Tag Archives: Chorister Robin-Chat

Chorister Robin-Chat

Cossypha dichroa

The Chorister Robin-Chat occurs only in South Africa (marginally into Swaziland), where it inhabits evergreen montane and coastal forests from the Garden Route, through the Eastern Cape and Kwazulu-Natal and onto the escarpment of Mpumalanga and Limpopo. Insects, other invertebrates and a variety of fruits and berries make up the biggest part of their diet. At 20cm long and a weight of up to 56g, the Chorister Robin-Chat is the biggest species of Robin-Chat in our country. They have an amazing repertoire of calls, often imitating other birds and even human whistling, dogs barking or the croaking of frogs!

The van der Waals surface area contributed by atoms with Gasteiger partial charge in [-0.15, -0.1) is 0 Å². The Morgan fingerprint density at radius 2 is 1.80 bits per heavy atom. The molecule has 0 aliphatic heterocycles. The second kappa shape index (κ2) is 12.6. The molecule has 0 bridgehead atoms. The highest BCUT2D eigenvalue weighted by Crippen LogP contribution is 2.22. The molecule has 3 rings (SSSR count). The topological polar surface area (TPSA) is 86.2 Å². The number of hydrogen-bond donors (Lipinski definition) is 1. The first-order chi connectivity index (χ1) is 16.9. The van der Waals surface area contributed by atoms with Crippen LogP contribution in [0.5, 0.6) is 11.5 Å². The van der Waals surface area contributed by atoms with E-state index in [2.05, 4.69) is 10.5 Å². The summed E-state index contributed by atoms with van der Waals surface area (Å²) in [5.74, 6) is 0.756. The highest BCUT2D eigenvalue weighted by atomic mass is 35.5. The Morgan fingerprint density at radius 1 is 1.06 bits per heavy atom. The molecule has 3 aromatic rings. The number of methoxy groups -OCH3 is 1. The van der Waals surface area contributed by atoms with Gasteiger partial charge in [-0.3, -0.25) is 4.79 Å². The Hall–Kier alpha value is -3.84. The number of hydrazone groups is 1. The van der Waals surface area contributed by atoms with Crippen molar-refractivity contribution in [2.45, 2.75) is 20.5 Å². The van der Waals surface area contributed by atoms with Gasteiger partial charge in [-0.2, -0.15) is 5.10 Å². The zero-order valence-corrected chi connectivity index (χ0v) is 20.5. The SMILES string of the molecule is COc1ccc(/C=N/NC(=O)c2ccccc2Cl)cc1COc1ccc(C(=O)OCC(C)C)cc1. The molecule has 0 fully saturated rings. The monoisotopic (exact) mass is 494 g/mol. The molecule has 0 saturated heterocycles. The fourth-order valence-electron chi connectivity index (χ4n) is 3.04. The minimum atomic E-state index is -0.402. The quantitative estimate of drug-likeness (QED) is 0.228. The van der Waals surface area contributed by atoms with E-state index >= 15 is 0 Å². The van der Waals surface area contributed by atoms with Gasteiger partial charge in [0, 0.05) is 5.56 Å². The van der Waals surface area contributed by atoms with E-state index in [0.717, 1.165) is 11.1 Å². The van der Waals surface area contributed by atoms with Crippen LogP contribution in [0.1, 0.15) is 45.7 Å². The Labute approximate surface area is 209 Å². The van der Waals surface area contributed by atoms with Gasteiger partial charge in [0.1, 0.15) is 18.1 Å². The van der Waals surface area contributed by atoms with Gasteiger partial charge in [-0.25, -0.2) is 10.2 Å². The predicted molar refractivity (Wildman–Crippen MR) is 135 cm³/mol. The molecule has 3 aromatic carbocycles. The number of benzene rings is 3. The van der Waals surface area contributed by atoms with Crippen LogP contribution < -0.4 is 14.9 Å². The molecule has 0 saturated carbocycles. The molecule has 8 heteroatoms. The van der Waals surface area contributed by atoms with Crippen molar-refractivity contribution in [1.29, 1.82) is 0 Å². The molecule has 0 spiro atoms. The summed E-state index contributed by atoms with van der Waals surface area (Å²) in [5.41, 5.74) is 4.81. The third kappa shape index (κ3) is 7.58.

Chorister Robin-Chats breed from October to December, usually in rotten holes in trees which the female lines with moss, leaves, lichens and soft grass. Clutches of 2 or 3 eggs are incubated by the female for 2-3 weeks, with chicks remaining dependent on their parents for up to 8 weeks after hatching.

The IUCN considers the Chorister Robin-Chat to be of least concern, however it also notes that the population is probably declining due to habitat destruction.


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